Top 4 Terrible Habits That Are Actually Making You Broke


Let’s explore a few habits that seem harmless at first, but are slowly eating away your savings account. These habits are commonly known and do not seem to affect our pockets until we reach the next bill payment. They seem to be built into our systems that they become almost imperceivable because it became a bad habit. Are you aware of any of your bad financial habits? Here is a small list of habits that seem to take part almost every day.


Maybe you don’t need to order out today… For the fourth time this week. If you are deep in debt and have unpaid bills, maybe reconsider ordering takeout today.

Statistics Canada revealed that in 2020, about 54 percent of Canadians eat out once a week from restaurants and fast-food joints. This includes third-party delivery services such as Skip the Dishes, Uber Eats, Door Dash, etc. The statistics also mentioned that 52 percent of respondents order out for special occasions and 40 percent of respondents order out to simply treat themselves.

Third party food delivery services have increasingly sped up the process of having our food delivered directly to our doorstep that we tend to think that cooking is time consuming. Due to the pandemic, there has been a surge of people downloading food delivery apps and because restaurants temporarily closed their dining rooms, business owners and consumers have closely relied on these apps to deliver. The convenience of having food brought to our doorstep makes cooking less appealing to the younger and busier generation. The meal we crave is literally at our fingertips.

Let’s rethink our decision. Will my future self truly benefit financially from my present-self’s decision of ordering food that costs $20 for one meal?Depending on your financial goal, it’s best to revise your priorities. Ordering food is a luxury and not a necessity.


Ordering coffee to-go every morning is keeping you from attaining your financial goals. By ordering coffee each and every morning, you are not saving more time or money. The lineups are typically long and your order can be mixed up.

According to the Coffee Association of Canada, Canadians consume about 3.2 coffee cups per day. If you love a nice Starbucks fresh roast coffee in the size grande (or medium) this will cost you $2.10 per cup. In other words, consuming three cups per day of that same Starbucks fresh roast will cost you about $6.30 per day. Taking into consideration those working five days a week, that habit can potentially cost about $1,512 per year. That’s money that you could’ve saved for that dream vacation or great investment.

You can look into other ways instead of buying coffee on a daily basis. You can buy a coffee machine at home or use your workplace’s coffee machine. Most workplaces have a designated break room with a coffee machine or an electric tea kettle. If you are short on time, you can buy instant coffee for around $7, which lasts around 2-3 months depending on your consumption.


Always be aware of your bills and keep tabs on them often. When you are overpaying for a phone or internet service, don’t be afraid to negotiate or say no. By being agreeable, you may fall prey to a charming and fast-talking salesperson. By not being aware of your recurring bill payments, you may miss the opportunity to get a better deal elsewhere.

Firstly, you can call up your service provider and hold a very casual conversation surrounding your phone or internet bills. For instance, you can ask the salesperson to reduce your monthly rate or you can ask them to give you a pass if you happen to go over your data usage that one time. They will most likely look the way for as long as you don’t do it repeatedly.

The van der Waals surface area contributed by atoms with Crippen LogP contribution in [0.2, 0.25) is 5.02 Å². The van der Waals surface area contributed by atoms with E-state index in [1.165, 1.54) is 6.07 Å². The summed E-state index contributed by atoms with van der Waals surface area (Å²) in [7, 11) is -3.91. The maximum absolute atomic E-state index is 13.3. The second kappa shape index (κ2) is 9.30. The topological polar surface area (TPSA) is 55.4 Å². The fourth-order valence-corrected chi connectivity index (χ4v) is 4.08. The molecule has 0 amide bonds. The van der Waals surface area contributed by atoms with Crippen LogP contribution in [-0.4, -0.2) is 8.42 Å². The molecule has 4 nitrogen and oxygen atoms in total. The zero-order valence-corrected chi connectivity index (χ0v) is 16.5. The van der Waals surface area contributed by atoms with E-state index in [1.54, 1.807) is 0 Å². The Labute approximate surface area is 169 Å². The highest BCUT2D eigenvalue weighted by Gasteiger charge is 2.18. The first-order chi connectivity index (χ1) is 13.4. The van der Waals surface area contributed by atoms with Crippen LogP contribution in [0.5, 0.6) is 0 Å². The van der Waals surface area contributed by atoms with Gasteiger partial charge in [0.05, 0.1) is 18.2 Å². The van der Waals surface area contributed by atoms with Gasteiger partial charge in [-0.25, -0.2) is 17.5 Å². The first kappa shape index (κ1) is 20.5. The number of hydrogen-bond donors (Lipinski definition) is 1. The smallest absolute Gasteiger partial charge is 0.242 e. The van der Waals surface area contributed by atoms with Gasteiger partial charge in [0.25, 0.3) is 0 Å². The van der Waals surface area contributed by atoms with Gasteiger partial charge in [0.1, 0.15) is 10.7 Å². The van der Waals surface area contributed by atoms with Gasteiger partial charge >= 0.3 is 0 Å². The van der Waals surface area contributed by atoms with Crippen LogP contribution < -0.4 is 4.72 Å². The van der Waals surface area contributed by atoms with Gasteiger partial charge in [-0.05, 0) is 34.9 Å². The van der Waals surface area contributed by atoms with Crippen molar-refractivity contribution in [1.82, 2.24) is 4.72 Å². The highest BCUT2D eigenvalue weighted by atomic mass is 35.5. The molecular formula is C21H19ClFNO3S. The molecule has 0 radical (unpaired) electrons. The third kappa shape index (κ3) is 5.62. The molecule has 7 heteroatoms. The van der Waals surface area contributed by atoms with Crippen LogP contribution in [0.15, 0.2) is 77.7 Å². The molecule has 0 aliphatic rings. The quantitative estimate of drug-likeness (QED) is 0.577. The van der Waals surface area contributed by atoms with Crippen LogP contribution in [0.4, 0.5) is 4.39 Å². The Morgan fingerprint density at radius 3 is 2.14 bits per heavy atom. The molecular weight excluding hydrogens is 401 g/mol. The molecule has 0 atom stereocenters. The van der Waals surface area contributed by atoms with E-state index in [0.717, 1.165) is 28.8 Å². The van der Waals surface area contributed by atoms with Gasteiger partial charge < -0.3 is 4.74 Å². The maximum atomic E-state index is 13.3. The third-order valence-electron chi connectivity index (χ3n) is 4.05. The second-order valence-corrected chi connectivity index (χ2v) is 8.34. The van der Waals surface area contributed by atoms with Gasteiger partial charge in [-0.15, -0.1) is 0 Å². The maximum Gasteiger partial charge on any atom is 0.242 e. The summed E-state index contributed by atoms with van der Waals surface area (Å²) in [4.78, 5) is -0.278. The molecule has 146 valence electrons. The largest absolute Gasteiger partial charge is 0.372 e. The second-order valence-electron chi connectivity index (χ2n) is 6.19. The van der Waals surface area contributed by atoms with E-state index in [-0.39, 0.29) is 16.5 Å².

If you are overpaying for services, make sure to have a pen and notepad ready to take notes of each agent’s names, the date, the department they’re in and their extension if they have one. Mention that you have been offered a better deal with their competitor and that you are looking into switching soon after your contract expires. This will engage the salesperson behind the phone to offer you better deals on your plan. Don’t get used to overpaying. It’s a free market and you are allowed to shop around for a deal that benefits your wallet in the long run.


Do you really need that gym membership or have you gotten used to it being there “just-in-case”? If you haven’t been to the gym for more than three months and you’ve been paying $50 per month plus taxes, it may be time to unsubscribe. This also means that if you have an Amazon Prime subscription, do you really need Hulu, HBO, Netflix and/or Disney Plus on top of it?

Statistics Canada revealed in their 2020 survey that about 55 percent of respondents ages 15 to 34 subscribed to an online video streaming service. In addition, 50 percent of respondents ages 15 to 49 subscribed as well to the similar or the same services.

Let’s look into an example of a typical online subscription bill. Sarah has an Amazon Prime subscription that costs her $7.99 per month. She also has a Netflix’s basic subscription of $8.99 per month and Disney Plus account of $11.99 per month. Sarah thought that these subscriptions aren’t very expensive and kept all three of those subscriptions for a year. A year has gone by and she paid about a total of $347.64.

How much of it are you truly watching? Be honest. Do you really need all these subscriptions? If not, you can unsubscribe immediately and skip paying for the next month! Most subscription companies don’t charge penalty fees.

Nobody’s perfect but being conscious of every financial decision you make will serve you nothing but great benefits. Try not to be hard on yourself if you are just realizing these bad habits. Instead, learn from it and adjust whatever needs adjusting in order to live happy and wealthy.

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